I was feeling like absolute shit yesterday due to a combination of allergies and some vile head cold, so I spent the lion’s share of my conscious hours on the couch. As I mentioned yesterday, we’ve got a Kinect hooked up to our Xbox 360, so I fired up our Netflix app and flailed one of my arms ineffectually until I found something suitably weird to watch, and I was poleaxed to see a little “Audio and Subtitles” option waiting for me once I made my selection.
This is notable for a couple of reasons. First, the Netflix app on the 360 has been notoriously bad in comparison to what you can get directly from the Netflix site on a desktop or a mobile app. For years, there had been no way to select different audio tracks or subtitles if you were streaming Netflix to your 360, which was incredibly frustrating because you could do so on a majority of the same movies and television shows from your computer or iPod Touch. Hell, for the longest time you couldn’t even get a search function on the 360 – it was a major coup when they added it to the Xbox app… a year and a half ago. More important than this, though, was the fact that the ability to finally select a subtitle track when streaming Netflix through the 360 meant that my fiancée and I can finally start watching stuff together through the television, as it’s kind of hard to enjoy watching movies with a deaf girl if they can’t understand what the fuck people are saying.
For anyone who didn’t know, my fiancée suffers from 75%-90% hearing loss in both of her ears. Her hearing loss began in her 20s – most likely a congenital condition, as her father also has adult-onset deafness – and she communicates through a combination of lip-reading, a limited but rapidly growing ASL vocabulary, and a pair of hearing aids. Or used to, until her hearing aids crapped out on her.
You might not be aware of this, but hearing aids are prohibitively fucking expensive. Not only that, but my fiancée’s health insurance doesn’t cover them as for some reason they’re not considered “durable medical equipment” by the Commonwealth of Pennsylvania, so communication can be very difficult at times; luckily, a friend of ours made a gift of a little detachable camcorder microphone that she can hold in her hand and plug her iPod earbuds into, but it’s not an ideal situation by any means, and even when her hearing aids still worked, we still kept the closed captions on when it came to watching television together.
Like me, my fiancée is a chronic insomnia sufferer, and the ability to be able to turn on the television at 4 in the morning to watch episodes of 30 Rock or something until you exhaust yourself enough to get back to sleep is a serious boon. It’s hard to do that when you can’t understand what the hell you’re trying to watch. Netflix doesn’t have an inexhaustible supply of foreign films that are subtitled by default – after a while, you get tired of watching The Legend of Drunken Master for the 375th time – and while our iPod Touch Netflix app supports subtitles, it’s kind of hard to squeeze our heads together close enough to watch anything together.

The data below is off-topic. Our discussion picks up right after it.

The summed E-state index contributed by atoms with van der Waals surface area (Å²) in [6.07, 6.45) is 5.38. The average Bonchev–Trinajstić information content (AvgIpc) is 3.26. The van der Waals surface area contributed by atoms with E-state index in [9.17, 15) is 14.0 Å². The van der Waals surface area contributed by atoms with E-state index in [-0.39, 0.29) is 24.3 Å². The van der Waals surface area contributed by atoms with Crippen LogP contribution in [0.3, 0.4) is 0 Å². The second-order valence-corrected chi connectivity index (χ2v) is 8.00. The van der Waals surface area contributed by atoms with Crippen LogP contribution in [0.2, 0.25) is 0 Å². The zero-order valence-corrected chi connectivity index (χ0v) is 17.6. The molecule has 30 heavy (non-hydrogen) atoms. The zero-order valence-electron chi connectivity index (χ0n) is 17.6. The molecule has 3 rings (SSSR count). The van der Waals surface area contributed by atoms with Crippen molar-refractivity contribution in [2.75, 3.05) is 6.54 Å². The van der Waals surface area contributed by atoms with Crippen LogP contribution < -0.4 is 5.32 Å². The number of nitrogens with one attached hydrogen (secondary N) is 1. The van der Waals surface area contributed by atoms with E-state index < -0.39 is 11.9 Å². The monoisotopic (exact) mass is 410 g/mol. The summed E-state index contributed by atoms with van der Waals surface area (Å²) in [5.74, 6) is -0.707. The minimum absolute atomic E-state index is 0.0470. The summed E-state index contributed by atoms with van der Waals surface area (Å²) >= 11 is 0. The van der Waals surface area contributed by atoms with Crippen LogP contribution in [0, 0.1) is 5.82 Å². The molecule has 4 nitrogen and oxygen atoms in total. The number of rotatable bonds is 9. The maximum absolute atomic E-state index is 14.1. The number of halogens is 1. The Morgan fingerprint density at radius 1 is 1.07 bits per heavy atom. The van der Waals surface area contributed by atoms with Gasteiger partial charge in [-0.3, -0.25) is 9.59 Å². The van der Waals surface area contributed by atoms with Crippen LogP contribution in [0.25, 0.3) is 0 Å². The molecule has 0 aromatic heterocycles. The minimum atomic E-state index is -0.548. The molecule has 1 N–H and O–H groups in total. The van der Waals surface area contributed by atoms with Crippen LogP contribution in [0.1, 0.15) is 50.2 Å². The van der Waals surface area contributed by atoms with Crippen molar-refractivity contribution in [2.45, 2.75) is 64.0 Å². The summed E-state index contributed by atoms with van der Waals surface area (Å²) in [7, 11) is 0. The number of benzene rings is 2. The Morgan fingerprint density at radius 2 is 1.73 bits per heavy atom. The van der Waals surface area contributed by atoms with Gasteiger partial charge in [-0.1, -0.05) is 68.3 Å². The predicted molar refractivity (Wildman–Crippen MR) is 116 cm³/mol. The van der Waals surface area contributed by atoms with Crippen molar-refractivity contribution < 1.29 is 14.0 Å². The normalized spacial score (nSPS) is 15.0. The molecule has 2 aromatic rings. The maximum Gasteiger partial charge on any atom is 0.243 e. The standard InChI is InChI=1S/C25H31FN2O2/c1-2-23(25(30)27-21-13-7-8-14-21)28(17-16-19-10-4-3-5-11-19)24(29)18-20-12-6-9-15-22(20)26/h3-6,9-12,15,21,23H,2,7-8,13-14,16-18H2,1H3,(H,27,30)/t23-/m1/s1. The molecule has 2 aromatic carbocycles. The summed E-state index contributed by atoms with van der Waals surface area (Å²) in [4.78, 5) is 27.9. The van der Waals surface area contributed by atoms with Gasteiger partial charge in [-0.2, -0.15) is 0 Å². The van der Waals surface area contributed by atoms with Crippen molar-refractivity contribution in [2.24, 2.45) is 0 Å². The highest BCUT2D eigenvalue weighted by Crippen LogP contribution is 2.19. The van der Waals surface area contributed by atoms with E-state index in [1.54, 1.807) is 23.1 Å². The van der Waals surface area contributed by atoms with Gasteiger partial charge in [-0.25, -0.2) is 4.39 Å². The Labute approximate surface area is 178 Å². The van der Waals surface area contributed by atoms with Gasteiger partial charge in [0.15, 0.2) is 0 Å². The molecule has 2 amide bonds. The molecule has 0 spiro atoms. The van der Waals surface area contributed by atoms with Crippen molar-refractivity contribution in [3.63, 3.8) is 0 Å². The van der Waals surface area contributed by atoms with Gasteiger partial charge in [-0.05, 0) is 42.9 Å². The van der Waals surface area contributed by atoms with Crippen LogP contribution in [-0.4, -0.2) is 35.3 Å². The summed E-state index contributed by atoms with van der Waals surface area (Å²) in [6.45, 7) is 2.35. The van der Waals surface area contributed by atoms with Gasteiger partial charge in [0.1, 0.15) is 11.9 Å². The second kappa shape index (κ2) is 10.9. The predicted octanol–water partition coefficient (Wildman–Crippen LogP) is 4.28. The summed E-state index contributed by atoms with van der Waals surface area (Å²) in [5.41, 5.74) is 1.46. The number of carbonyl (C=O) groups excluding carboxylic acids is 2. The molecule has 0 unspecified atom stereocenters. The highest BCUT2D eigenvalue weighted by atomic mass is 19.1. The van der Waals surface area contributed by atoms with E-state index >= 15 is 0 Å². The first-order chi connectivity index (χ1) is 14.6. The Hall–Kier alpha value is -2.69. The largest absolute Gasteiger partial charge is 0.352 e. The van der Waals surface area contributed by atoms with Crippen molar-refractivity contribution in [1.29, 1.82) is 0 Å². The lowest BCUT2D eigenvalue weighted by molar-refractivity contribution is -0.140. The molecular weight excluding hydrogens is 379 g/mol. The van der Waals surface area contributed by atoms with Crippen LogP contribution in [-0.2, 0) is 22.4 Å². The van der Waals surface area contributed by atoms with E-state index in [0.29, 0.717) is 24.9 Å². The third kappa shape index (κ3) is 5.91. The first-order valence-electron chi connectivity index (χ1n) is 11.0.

This had led to many annoying nights with her upstairs in bed, staring at a tiny iPod screen in the dark, while I sulked downstairs, streaming Netflix on the 360 and cursing every time my connection bottlenecked (or dropped out completely) because our wireless router prioritized the iPod stream upstairs. It got so bad that I actually dismantled our entire network and re-wired it using a hub as an extra step between the cable modem and the wireless router (yo dog, we heard you like routers, so we put a router in your router, etc.). The result of this was to solve the bottlenecking problem, but managed to make our wireless printer stop working, so after more cursing Comcast’s data transfer rates with a clenched fist, I re-wired everything again and extracted a promise from my fiancée to not watch 3 hours of Breaking Bad on evenings I wanted to play some multiplayer games on the 360.
It’s not easy living with someone who has severe hearing loss. However, I’ve got the easy part; as difficult and frustrating as it can be when it comes to trying to make sure you’re being understood, it’s 1000 times harder to go through your entire life in near-silence, constantly having to remind people to look at you so you can read their lips so you can understand what the fuck they’re trying to ask you. It’s an incredibly isolating feeling, being unable to communicate easily and effectively, and it’s something that all too many people simply take for granted – and it’s something that all too many people become frustrated with, even though the few extra seconds it takes them to converse with someone who’s hard of hearing, it’s nothing compared to the constant anger and frustration that the deaf person has to deal with for the rest of their lives.
This is why it was such a joy to boot up our 360 today and see subtitles available on nearly everything we chose. While it may not mean much for the majority of people out there, it meant that my fiancée’s life got just that much easier – and considering how we can’t even go to our closest local movie theater because they don’t have their assisted-listening devices installed yet, it’s nice to just be able to sit down on the couch and watch a movie – even if it’s a documentary on the Helvetica typeface.